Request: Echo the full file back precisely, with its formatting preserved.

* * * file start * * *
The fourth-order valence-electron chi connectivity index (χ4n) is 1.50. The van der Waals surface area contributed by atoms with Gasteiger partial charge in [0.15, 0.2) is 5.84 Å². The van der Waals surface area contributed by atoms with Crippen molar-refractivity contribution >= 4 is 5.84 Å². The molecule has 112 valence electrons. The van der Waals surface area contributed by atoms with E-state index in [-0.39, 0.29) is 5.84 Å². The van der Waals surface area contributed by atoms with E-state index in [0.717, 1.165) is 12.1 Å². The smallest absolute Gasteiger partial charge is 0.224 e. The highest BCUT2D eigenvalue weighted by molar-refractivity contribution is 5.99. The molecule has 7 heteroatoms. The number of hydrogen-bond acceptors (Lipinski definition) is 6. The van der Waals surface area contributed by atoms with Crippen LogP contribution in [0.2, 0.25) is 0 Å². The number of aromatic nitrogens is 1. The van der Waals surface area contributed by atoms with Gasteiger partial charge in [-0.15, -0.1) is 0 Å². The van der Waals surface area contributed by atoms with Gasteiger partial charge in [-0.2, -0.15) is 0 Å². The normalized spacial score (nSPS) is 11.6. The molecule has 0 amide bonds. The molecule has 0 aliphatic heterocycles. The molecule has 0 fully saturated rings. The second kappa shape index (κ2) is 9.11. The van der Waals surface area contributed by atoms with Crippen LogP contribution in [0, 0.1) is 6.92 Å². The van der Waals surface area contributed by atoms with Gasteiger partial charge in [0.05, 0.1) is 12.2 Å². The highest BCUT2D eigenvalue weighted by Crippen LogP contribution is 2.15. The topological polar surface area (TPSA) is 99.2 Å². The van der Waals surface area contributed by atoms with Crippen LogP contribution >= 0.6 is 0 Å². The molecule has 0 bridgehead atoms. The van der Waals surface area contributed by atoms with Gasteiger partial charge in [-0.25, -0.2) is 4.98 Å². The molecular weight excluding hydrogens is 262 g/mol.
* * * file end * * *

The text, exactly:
The fourth-order valence-electron chi connectivity index (χ4n) is 1.50. The van der Waals surface area contributed by atoms with Gasteiger partial charge in [0.15, 0.2) is 5.84 Å². The van der Waals surface area contributed by atoms with Crippen molar-refractivity contribution >= 4 is 5.84 Å². The molecule has 112 valence electrons. The van der Waals surface area contributed by atoms with E-state index in [-0.39, 0.29) is 5.84 Å². The van der Waals surface area contributed by atoms with E-state index in [0.717, 1.165) is 12.1 Å². The smallest absolute Gasteiger partial charge is 0.224 e. The highest BCUT2D eigenvalue weighted by molar-refractivity contribution is 5.99. The molecule has 7 heteroatoms. The number of hydrogen-bond acceptors (Lipinski definition) is 6. The van der Waals surface area contributed by atoms with Crippen LogP contribution in [0.2, 0.25) is 0 Å². The number of aromatic nitrogens is 1. The van der Waals surface area contributed by atoms with Gasteiger partial charge in [-0.15, -0.1) is 0 Å². The van der Waals surface area contributed by atoms with Gasteiger partial charge in [-0.2, -0.15) is 0 Å². The normalized spacial score (nSPS) is 11.6. The molecule has 0 amide bonds. The molecule has 0 aliphatic heterocycles. The molecule has 0 fully saturated rings. The second kappa shape index (κ2) is 9.11. The van der Waals surface area contributed by atoms with Crippen LogP contribution in [0, 0.1) is 6.92 Å². The van der Waals surface area contributed by atoms with Gasteiger partial charge in [0.05, 0.1) is 12.2 Å². The highest BCUT2D eigenvalue weighted by Crippen LogP contribution is 2.15. The topological polar surface area (TPSA) is 99.2 Å². The van der Waals surface area contributed by atoms with Crippen LogP contribution >= 0.6 is 0 Å². The molecule has 0 bridgehead atoms. The van der Waals surface area contributed by atoms with Gasteiger partial charge in [-0.25, -0.2) is 4.98 Å². The molecular weight excluding hydrogens is 262 g/mol.